The impact of posttraumatic stress disorder on blood pressure and heart rate in a veteran population
Paulus EJ, Argo TR, Egge JA.
J Trauma Stress. 2013 Jan 31. doi: 10.1002/jts.21785. [Epub ahead of print]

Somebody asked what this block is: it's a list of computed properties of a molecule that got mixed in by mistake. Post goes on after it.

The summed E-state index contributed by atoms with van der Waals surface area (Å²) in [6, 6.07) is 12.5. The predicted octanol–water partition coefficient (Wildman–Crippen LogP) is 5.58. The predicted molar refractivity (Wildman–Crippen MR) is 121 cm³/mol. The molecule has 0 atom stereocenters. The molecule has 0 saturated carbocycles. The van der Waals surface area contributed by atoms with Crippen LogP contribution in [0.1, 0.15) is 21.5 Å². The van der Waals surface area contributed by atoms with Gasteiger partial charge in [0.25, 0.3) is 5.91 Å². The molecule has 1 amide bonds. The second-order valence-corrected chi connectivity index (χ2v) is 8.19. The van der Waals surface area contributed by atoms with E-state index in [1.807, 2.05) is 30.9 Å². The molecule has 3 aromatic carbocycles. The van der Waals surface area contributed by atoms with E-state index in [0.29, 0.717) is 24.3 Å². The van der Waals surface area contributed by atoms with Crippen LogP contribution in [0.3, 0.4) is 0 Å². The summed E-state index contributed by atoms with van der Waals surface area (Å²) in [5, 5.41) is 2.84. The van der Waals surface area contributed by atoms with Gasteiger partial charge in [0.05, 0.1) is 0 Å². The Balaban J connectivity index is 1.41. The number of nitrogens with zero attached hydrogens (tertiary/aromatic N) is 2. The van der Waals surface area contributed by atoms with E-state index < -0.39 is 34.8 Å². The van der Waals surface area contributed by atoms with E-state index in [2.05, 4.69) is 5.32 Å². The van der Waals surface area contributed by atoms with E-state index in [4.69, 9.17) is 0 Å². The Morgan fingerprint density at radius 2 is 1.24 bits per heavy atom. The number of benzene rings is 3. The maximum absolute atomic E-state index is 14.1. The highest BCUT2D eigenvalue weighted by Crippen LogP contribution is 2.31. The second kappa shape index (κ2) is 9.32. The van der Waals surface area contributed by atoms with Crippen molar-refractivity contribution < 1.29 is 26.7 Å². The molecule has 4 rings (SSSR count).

Hyperarousal is a hallmark of posttraumatic stress disorder (PTSD). PTSD has been associated with increased blood pressure (BP) and heart rate (HR) in veteran populations. We retrospectively identified male patients consulted to outpatient psychiatry at the Iowa City Veterans Affairs Healthcare System. Patients were divided into PTSD (n = 88) and non-PTSD (n = 98) groups. All PTSD patients and a subset of non-PTSD patients had documented blast exposure during service. The study investigated whether patients with PTSD had higher systolic blood pressure (SBP), diastolic blood pressure (DBP), and heart rate (HR) than patients without PTSD. The effect of trauma exposure on BP was also examined.Mean SBP (133.8 vs. 122.3 mm Hg; p < .001), DBP (87.6 vs. 78.6 mm Hg; p < .001), and HR (78.9 vs. 73.1 bpm; p < .001) were all significantly higher in the PTSD group. Trauma-exposed patients without PTSD had significantly higher BP than nonexposed patients. The prevalence of hypertension (HTN) was 34.1% (diagnosed and undiagnosed) among PTSD patients. Patients with PTSD had higher BP and HR compared to patients without PTSD. Trauma exposure may increase BP in this population. These findings will increase awareness about the cardiovascular implications of PTSD.